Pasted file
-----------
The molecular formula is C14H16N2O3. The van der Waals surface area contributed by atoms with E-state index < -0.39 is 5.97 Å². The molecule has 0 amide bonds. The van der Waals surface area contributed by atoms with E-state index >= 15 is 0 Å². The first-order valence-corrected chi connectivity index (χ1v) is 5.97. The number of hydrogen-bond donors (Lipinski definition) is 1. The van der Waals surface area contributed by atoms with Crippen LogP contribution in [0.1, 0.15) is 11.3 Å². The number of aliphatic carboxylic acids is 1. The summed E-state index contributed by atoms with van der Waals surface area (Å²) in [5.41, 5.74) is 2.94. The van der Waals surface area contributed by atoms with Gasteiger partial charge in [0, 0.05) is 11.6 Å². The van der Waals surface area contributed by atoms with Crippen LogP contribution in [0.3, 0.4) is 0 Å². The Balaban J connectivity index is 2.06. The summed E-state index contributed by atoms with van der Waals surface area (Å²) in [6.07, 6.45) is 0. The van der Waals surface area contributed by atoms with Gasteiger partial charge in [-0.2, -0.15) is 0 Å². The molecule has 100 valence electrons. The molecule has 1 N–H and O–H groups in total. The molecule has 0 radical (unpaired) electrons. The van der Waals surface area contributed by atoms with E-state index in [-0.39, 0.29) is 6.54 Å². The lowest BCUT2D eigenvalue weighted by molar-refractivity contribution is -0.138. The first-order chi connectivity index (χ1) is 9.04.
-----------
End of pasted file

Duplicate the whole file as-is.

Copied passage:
The molecular formula is C14H16N2O3. The van der Waals surface area contributed by atoms with E-state index < -0.39 is 5.97 Å². The molecule has 0 amide bonds. The van der Waals surface area contributed by atoms with E-state index >= 15 is 0 Å². The first-order valence-corrected chi connectivity index (χ1v) is 5.97. The number of hydrogen-bond donors (Lipinski definition) is 1. The van der Waals surface area contributed by atoms with Crippen LogP contribution in [0.1, 0.15) is 11.3 Å². The number of aliphatic carboxylic acids is 1. The summed E-state index contributed by atoms with van der Waals surface area (Å²) in [5.41, 5.74) is 2.94. The van der Waals surface area contributed by atoms with Gasteiger partial charge in [0, 0.05) is 11.6 Å². The van der Waals surface area contributed by atoms with Crippen LogP contribution in [0.3, 0.4) is 0 Å². The Balaban J connectivity index is 2.06. The summed E-state index contributed by atoms with van der Waals surface area (Å²) in [6.07, 6.45) is 0. The van der Waals surface area contributed by atoms with Gasteiger partial charge in [-0.2, -0.15) is 0 Å². The molecule has 100 valence electrons. The molecule has 1 N–H and O–H groups in total. The molecule has 0 radical (unpaired) electrons. The van der Waals surface area contributed by atoms with E-state index in [-0.39, 0.29) is 6.54 Å². The lowest BCUT2D eigenvalue weighted by molar-refractivity contribution is -0.138. The first-order chi connectivity index (χ1) is 9.04.